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Daphne (Winged Reviews)

Book blogger & twitter-er. Loves God, pretty dresses, teatime and fictional princes. Yes, I do live in the 21st Century. Winged Reviews is where I'm at.


The Assassin's Curse - Cassandra Rose Clarke 3.5 stars, originally posted at Winged Reviews.

I wanted to read this debut due to a review that said one of the main characters reminded her of a certain scarred prince close to my heart. I also love high fantasy, pirates, assassins and eastern-influenced culture and this book had it all in spades. While the world building was phenomenal, the aforementioned main character was a complete let down. In fact, both of them were.

Ananna of the Tanarau is the only daughter and successor to a wealthy pirate clan. In order to carry on the legacy, her parents arranged for her to marry Tarrin of the Hariri, another pirate clan. Like every girl who finds herself with an arranged marriage, she felt it would crush her dreams of being the captain of her own ship. So instead of going through with it, she goes all runaway bride and takes the risk that the Hariri clan would send an assassin after her for disgracing them.

Assassins in Clarke's world are not just skilled at stealth and fighting. They are a shadowy clan of their own, feared for their use of blood magic. The threat of an assassin like Naji being sent after you usually means a certain and painful death. Fortunately, she's the main character in her own book, so instead of dying, she inadvertently kills an asp, saves Naji's life and triggers his dormant curse. Instead of being able to finish the job, he now is sworn to protect her or it will cost him his life. He even feels actual physical pain when she is in danger or hurt. Together, they travel through the vast dessert, across the ocean and mystical islands in order to find a cure.

The world building is really something else. At first glance (of the cover), it's Arabian Nights inspired, with dessert towns, marketplaces and camels. But as Ananna and Naji continue their quest, there are traces of 17th Century pirate docks and mystical island surroundings reminiscent of Doctor Moreau but with creepy plants instead of animals. There is also the shadow world, which is here, but isn't. Everything was described much better than I just did and each place they travelled through and each situation they found themselves in came alive for me. I also really enjoyed the way magic was dealt with in this book, as it and its rules fit seamleassly into the world.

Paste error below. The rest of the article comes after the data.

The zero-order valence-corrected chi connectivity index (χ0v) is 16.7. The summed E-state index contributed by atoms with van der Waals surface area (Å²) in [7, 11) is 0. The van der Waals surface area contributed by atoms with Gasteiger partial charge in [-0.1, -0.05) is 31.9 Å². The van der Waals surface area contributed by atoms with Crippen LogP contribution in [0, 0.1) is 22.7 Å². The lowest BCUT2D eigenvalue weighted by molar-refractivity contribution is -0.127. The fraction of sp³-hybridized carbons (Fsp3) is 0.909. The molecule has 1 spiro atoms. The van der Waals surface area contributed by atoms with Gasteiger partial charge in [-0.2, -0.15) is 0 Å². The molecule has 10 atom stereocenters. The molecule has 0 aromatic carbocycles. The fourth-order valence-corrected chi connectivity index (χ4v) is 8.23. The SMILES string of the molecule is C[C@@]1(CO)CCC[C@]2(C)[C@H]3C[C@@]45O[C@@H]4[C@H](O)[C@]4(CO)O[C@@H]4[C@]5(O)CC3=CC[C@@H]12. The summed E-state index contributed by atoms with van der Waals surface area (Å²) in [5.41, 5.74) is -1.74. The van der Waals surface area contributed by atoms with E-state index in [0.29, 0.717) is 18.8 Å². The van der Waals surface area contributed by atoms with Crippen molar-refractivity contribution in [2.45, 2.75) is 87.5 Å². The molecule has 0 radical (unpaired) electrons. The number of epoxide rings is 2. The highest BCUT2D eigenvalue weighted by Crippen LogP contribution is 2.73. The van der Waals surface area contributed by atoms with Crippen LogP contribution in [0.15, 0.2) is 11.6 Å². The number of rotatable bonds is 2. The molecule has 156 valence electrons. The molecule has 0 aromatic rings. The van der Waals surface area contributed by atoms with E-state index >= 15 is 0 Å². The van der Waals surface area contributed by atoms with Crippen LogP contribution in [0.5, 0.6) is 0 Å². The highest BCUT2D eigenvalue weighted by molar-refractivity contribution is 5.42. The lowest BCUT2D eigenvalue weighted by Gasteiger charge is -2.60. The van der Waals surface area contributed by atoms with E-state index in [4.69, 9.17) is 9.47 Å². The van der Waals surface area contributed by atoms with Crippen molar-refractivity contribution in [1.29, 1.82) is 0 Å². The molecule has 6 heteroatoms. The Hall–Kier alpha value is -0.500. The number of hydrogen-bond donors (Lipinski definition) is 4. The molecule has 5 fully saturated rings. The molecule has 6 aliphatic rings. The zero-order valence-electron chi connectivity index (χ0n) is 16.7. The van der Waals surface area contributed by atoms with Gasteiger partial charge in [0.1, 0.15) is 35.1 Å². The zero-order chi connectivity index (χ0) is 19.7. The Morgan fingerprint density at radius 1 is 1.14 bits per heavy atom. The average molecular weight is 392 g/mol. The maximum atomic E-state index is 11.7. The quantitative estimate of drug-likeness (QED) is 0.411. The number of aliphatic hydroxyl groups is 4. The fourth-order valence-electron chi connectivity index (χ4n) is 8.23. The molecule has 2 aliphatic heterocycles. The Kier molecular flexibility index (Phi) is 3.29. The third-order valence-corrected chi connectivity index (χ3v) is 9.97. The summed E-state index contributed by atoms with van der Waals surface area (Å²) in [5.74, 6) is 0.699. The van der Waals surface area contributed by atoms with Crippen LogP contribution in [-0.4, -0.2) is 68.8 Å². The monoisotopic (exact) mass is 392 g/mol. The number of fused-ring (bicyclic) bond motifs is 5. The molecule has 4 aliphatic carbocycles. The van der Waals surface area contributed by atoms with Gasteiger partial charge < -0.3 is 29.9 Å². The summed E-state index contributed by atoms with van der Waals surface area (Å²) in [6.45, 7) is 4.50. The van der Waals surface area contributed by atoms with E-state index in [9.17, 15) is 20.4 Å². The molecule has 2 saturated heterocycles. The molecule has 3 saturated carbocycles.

As for Ananna and Naji, they fell flat. I admired Ananna's courage to defy her parents and heritage, but didn't understand her actions and motives most of the time. She was strong-willed but insecure and very stubborn in her insistence to stick with Naji. I wanted her to find her dreams, instead of being more concerned about the well-being of someone who just tried to kill her. Naji was also just as, if not more, insecure as Ananna due to the scar on his face. He was also cold and stubborn and the lack of communication from his part made me want to shake him really hard and yell. He also seemed frightfully ignorant of people's feelings and perception of him. As you can imagine, they fought constantly. Sadly, it wasn't in the "we have chemistry" way, it was just plain fighting. I really don't know why Ananna ends up developing feelings for Naji, because it came almost out of the blue.

I do have higher hopes for the second book, now that both characters have developed and formed a somewhat mutual respect for each other. I love quests, and completing three impossible tasks to cure the impossible curse will be fantastic to read about. So, a slow start, but it has the makings of a great series.